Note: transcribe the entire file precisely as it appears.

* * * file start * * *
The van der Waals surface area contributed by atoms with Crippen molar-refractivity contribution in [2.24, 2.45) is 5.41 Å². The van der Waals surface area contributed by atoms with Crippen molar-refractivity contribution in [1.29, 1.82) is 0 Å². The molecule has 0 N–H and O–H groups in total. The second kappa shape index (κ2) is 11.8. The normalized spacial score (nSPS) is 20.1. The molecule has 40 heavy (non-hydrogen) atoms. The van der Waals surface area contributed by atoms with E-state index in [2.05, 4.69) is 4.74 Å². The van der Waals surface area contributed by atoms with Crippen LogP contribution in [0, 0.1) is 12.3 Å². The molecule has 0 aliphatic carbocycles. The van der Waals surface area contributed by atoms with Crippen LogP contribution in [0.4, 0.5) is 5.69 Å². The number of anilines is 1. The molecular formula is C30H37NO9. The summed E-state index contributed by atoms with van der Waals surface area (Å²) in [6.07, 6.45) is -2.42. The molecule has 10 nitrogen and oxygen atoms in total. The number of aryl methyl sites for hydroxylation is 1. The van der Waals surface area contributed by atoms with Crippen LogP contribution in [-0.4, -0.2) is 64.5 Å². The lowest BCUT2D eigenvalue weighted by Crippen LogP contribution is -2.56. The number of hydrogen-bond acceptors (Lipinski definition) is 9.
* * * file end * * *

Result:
The van der Waals surface area contributed by atoms with Crippen molar-refractivity contribution in [2.24, 2.45) is 5.41 Å². The van der Waals surface area contributed by atoms with Crippen molar-refractivity contribution in [1.29, 1.82) is 0 Å². The molecule has 0 N–H and O–H groups in total. The second kappa shape index (κ2) is 11.8. The normalized spacial score (nSPS) is 20.1. The molecule has 40 heavy (non-hydrogen) atoms. The van der Waals surface area contributed by atoms with E-state index in [2.05, 4.69) is 4.74 Å². The van der Waals surface area contributed by atoms with Crippen LogP contribution in [0, 0.1) is 12.3 Å². The molecule has 0 aliphatic carbocycles. The van der Waals surface area contributed by atoms with Crippen LogP contribution in [0.4, 0.5) is 5.69 Å². The number of anilines is 1. The molecular formula is C30H37NO9. The summed E-state index contributed by atoms with van der Waals surface area (Å²) in [6.07, 6.45) is -2.42. The molecule has 10 nitrogen and oxygen atoms in total. The number of aryl methyl sites for hydroxylation is 1. The van der Waals surface area contributed by atoms with Crippen LogP contribution in [-0.4, -0.2) is 64.5 Å². The lowest BCUT2D eigenvalue weighted by Crippen LogP contribution is -2.56. The number of hydrogen-bond acceptors (Lipinski definition) is 9.